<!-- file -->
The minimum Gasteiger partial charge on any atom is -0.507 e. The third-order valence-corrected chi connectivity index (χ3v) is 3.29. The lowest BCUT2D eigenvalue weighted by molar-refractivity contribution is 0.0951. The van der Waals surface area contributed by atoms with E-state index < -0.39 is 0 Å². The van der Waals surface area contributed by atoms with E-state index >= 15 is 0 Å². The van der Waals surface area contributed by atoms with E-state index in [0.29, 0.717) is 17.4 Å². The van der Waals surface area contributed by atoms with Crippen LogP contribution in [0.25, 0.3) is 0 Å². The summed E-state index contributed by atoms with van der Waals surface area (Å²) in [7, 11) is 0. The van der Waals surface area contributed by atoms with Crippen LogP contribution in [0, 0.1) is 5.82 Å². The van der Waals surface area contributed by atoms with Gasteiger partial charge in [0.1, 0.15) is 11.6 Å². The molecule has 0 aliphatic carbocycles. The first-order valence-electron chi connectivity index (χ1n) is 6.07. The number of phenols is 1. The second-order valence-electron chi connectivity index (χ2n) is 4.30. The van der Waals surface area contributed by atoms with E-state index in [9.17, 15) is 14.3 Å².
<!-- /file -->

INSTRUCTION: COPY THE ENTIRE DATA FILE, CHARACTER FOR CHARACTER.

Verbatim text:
The minimum Gasteiger partial charge on any atom is -0.507 e. The third-order valence-corrected chi connectivity index (χ3v) is 3.29. The lowest BCUT2D eigenvalue weighted by molar-refractivity contribution is 0.0951. The van der Waals surface area contributed by atoms with E-state index < -0.39 is 0 Å². The van der Waals surface area contributed by atoms with E-state index >= 15 is 0 Å². The van der Waals surface area contributed by atoms with E-state index in [0.29, 0.717) is 17.4 Å². The van der Waals surface area contributed by atoms with Crippen LogP contribution in [0.25, 0.3) is 0 Å². The summed E-state index contributed by atoms with van der Waals surface area (Å²) in [7, 11) is 0. The van der Waals surface area contributed by atoms with Crippen LogP contribution in [0, 0.1) is 5.82 Å². The van der Waals surface area contributed by atoms with Gasteiger partial charge in [0.1, 0.15) is 11.6 Å². The molecule has 0 aliphatic carbocycles. The first-order valence-electron chi connectivity index (χ1n) is 6.07. The number of phenols is 1. The second-order valence-electron chi connectivity index (χ2n) is 4.30. The van der Waals surface area contributed by atoms with E-state index in [9.17, 15) is 14.3 Å².